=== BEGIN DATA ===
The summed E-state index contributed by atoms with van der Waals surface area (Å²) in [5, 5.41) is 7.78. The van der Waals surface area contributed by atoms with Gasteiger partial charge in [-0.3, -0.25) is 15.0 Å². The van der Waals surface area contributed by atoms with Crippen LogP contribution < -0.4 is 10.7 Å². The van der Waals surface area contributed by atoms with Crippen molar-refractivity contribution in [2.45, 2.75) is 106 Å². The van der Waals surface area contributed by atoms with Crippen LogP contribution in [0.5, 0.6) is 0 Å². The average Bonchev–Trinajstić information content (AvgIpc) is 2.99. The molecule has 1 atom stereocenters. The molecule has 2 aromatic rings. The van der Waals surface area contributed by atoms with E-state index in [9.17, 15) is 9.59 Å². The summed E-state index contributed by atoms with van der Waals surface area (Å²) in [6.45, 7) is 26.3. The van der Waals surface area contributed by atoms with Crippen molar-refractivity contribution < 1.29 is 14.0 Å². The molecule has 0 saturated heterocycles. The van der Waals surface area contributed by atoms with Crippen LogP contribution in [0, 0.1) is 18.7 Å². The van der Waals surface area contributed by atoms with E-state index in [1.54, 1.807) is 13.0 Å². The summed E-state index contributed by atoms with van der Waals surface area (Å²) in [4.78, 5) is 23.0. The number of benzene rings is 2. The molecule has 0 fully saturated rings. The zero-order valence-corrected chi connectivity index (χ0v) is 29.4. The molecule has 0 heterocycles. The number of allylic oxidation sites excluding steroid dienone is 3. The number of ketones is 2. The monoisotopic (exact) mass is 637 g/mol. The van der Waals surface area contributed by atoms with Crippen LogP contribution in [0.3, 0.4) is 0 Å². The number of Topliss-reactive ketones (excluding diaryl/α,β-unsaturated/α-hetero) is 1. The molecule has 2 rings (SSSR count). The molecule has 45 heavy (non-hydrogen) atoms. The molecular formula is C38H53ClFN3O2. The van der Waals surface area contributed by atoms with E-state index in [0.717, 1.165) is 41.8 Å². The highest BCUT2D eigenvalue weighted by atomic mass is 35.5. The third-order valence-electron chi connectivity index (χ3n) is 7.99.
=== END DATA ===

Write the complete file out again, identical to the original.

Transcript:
The summed E-state index contributed by atoms with van der Waals surface area (Å²) in [5, 5.41) is 7.78. The van der Waals surface area contributed by atoms with Gasteiger partial charge in [-0.3, -0.25) is 15.0 Å². The van der Waals surface area contributed by atoms with Crippen LogP contribution < -0.4 is 10.7 Å². The van der Waals surface area contributed by atoms with Crippen molar-refractivity contribution in [2.45, 2.75) is 106 Å². The van der Waals surface area contributed by atoms with Crippen LogP contribution in [0.5, 0.6) is 0 Å². The average Bonchev–Trinajstić information content (AvgIpc) is 2.99. The molecule has 1 atom stereocenters. The molecule has 2 aromatic rings. The van der Waals surface area contributed by atoms with E-state index in [9.17, 15) is 9.59 Å². The summed E-state index contributed by atoms with van der Waals surface area (Å²) in [6.45, 7) is 26.3. The van der Waals surface area contributed by atoms with Crippen molar-refractivity contribution < 1.29 is 14.0 Å². The molecule has 0 saturated heterocycles. The van der Waals surface area contributed by atoms with Crippen LogP contribution in [0, 0.1) is 18.7 Å². The van der Waals surface area contributed by atoms with E-state index in [1.54, 1.807) is 13.0 Å². The summed E-state index contributed by atoms with van der Waals surface area (Å²) in [4.78, 5) is 23.0. The number of benzene rings is 2. The molecule has 0 fully saturated rings. The zero-order valence-corrected chi connectivity index (χ0v) is 29.4. The molecule has 0 heterocycles. The number of allylic oxidation sites excluding steroid dienone is 3. The number of ketones is 2. The monoisotopic (exact) mass is 637 g/mol. The van der Waals surface area contributed by atoms with Crippen LogP contribution in [0.3, 0.4) is 0 Å². The number of Topliss-reactive ketones (excluding diaryl/α,β-unsaturated/α-hetero) is 1. The molecule has 2 rings (SSSR count). The molecule has 45 heavy (non-hydrogen) atoms. The molecular formula is C38H53ClFN3O2. The van der Waals surface area contributed by atoms with E-state index in [0.717, 1.165) is 41.8 Å². The highest BCUT2D eigenvalue weighted by atomic mass is 35.5. The third-order valence-electron chi connectivity index (χ3n) is 7.99.